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17 Divinity St
Bristol, CT, 06010
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8605895155

Since 1975, O'Donnell Bros has been providing greater Bristol and Central Connecticut with residential and commercial remodeling solutions. We specialize in roofing, siding, windows, doors, gutters, downspouts and so much more. We look forward to helping you with all your remodeling needs. 

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Articles

O'Donnell Bros President, Bob O'Donnell, is a regular contributor to The Bristol Press. Read his home improvement articles here.

 

Filtering by Category: DIY

Seven Fun Outdoor Projects for the Last Week of Summer 

Chelsea O'Donnell

With only one week of summer left, I can imagine that parents and grandparents are pretty exhausted of ideas to keep the kids occupied before school starts. That being said, fall will be here before we know it and the weather will be cool again. So let’s make the most of our last days with some of my favorite outdoor activities that the young ones will love - and you will too. 

Plant a Wagon Herb Garden

Gardening is a great way to teach kids responsibility and it’s a lot less messy than getting a family pet. Grab an old wagon or wheelbarrow from the shed or a local garage sale and drill some holes in it. Then let the kids choose their own herbs to plant and grow. I like basil, mint, cilantro, rosemary, and thyme because they all come up quickly and offer a lot of versatility in the kitchen. 

Build a Lemonade Stand

Entrepreneurship at its finest! There is nothing more fun than helping the kids build a lemonade stand to make a few bucks for a special back-to-school treat. You can nail three pallets together to make a u-shape and then paint it your favorite color. Let the kids make the sign and the lemonade and you’re ready to start selling.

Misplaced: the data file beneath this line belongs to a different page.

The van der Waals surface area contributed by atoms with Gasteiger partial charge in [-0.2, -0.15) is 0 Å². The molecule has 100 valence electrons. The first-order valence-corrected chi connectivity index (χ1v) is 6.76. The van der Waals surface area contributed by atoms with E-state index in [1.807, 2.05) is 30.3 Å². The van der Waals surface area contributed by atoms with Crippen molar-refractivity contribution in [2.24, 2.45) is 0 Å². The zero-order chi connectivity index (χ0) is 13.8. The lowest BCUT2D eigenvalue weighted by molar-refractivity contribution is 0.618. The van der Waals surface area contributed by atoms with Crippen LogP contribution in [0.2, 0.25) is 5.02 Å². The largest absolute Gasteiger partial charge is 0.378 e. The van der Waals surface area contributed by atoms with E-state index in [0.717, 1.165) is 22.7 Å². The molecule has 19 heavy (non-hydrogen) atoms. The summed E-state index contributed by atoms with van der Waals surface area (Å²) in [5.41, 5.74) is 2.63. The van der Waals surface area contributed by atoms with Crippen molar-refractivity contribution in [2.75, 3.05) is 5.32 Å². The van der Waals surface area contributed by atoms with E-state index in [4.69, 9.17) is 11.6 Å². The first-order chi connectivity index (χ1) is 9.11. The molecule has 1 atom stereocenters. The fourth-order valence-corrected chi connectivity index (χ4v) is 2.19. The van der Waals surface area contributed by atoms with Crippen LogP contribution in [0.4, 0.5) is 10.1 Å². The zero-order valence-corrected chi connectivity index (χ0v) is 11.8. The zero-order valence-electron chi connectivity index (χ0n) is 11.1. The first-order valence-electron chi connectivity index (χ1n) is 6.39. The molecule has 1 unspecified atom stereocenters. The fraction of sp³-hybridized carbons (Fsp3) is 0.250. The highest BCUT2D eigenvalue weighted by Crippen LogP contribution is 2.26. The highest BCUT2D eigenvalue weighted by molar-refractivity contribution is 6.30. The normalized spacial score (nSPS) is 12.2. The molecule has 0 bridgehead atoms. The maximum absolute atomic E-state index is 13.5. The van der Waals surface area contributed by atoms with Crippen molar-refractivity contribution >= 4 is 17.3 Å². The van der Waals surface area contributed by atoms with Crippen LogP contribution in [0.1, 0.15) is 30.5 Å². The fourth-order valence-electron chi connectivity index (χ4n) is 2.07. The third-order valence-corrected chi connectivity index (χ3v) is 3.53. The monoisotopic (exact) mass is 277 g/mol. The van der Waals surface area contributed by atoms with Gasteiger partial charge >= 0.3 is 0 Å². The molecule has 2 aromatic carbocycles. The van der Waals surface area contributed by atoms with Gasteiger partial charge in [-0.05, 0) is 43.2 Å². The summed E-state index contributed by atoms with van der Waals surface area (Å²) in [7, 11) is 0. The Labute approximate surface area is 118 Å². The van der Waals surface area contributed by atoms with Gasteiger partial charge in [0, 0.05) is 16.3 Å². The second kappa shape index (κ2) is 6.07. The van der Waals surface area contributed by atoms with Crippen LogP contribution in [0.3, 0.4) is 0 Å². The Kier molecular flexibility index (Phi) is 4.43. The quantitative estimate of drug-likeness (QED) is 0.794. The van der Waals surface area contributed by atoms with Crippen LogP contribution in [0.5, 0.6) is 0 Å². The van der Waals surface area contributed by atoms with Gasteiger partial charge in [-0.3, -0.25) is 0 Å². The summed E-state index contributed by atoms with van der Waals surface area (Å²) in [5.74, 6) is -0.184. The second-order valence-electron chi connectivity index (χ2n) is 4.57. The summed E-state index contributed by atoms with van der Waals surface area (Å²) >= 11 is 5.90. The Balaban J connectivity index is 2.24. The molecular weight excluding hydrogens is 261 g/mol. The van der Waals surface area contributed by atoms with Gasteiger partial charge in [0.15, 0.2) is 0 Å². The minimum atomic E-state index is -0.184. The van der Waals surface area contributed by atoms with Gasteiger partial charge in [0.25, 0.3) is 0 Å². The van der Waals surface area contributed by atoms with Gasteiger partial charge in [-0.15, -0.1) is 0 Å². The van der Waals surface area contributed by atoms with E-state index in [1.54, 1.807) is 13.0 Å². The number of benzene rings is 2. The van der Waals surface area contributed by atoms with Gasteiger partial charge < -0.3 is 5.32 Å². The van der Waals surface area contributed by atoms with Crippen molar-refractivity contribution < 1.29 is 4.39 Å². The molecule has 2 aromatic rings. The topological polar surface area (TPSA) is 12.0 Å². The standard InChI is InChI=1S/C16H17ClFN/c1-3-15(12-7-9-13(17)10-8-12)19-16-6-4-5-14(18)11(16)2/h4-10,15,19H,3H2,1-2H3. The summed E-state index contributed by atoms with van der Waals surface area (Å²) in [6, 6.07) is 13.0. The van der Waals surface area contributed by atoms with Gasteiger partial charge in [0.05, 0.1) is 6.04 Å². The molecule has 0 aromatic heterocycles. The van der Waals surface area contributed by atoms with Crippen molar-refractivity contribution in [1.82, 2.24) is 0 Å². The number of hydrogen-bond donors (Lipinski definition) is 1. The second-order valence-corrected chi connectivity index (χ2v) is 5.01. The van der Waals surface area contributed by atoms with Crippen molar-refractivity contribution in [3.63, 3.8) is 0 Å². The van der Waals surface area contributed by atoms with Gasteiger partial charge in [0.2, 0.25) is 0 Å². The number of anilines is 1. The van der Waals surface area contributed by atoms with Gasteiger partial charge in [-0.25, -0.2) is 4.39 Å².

Set Up Yard Game Olympics

Here is a great idea for a group. Get everyone to help set up “Yard Game Olympics” for a friendly competition that will keep the young ones occupied for hours. From croquet to cornhole, sprinkler jumping, frisbee throwing and a good old fashioned game of HORSE - anything goes with this one. Get creative and make it fun. 

Make a S’mores Bar

Sure they are messy but nothing says summer like the gooey mix of graham crackers, marshmallows, and chocolate. In my house, we compete for the perfect golden brown marshmallow and the first one who burns theirs is out. We love creating out of the box sandwich ideas too.

Create a Mosaic

Collecting seashells and beach rocks is a popular summer past-time, but what do you do with them once they are home? You can get cement at a local hardware store and mix it according to the directions. Then spread it evenly on a planter, frame, a piece of plywood or even a birdhouse. Then firmly press in your shells or stones and get creative with fun patterns.